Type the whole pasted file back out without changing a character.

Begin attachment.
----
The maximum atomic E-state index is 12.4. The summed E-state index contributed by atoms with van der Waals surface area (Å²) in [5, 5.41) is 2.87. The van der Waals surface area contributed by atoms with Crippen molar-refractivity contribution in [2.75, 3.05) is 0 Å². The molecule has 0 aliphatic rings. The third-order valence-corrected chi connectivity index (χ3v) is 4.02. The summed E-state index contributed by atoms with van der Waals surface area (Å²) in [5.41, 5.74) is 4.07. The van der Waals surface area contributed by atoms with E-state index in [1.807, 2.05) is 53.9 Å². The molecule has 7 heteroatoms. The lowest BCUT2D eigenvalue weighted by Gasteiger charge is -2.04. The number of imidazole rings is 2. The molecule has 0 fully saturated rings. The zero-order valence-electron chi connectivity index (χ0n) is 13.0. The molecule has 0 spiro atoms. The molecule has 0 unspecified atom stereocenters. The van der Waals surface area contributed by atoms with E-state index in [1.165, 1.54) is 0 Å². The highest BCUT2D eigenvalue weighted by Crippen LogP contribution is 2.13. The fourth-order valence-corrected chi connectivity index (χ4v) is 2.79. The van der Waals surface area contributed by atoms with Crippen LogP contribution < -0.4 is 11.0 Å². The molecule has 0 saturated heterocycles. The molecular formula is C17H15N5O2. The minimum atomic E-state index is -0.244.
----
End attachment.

The maximum atomic E-state index is 12.4. The summed E-state index contributed by atoms with van der Waals surface area (Å²) in [5, 5.41) is 2.87. The van der Waals surface area contributed by atoms with Crippen molar-refractivity contribution in [2.75, 3.05) is 0 Å². The molecule has 0 aliphatic rings. The third-order valence-corrected chi connectivity index (χ3v) is 4.02. The summed E-state index contributed by atoms with van der Waals surface area (Å²) in [5.41, 5.74) is 4.07. The van der Waals surface area contributed by atoms with E-state index in [1.807, 2.05) is 53.9 Å². The molecule has 7 heteroatoms. The lowest BCUT2D eigenvalue weighted by Gasteiger charge is -2.04. The number of imidazole rings is 2. The molecule has 0 fully saturated rings. The zero-order valence-electron chi connectivity index (χ0n) is 13.0. The molecule has 0 spiro atoms. The molecule has 0 unspecified atom stereocenters. The van der Waals surface area contributed by atoms with E-state index in [1.165, 1.54) is 0 Å². The highest BCUT2D eigenvalue weighted by Crippen LogP contribution is 2.13. The fourth-order valence-corrected chi connectivity index (χ4v) is 2.79. The van der Waals surface area contributed by atoms with Crippen LogP contribution < -0.4 is 11.0 Å². The molecule has 0 saturated heterocycles. The molecular formula is C17H15N5O2. The minimum atomic E-state index is -0.244.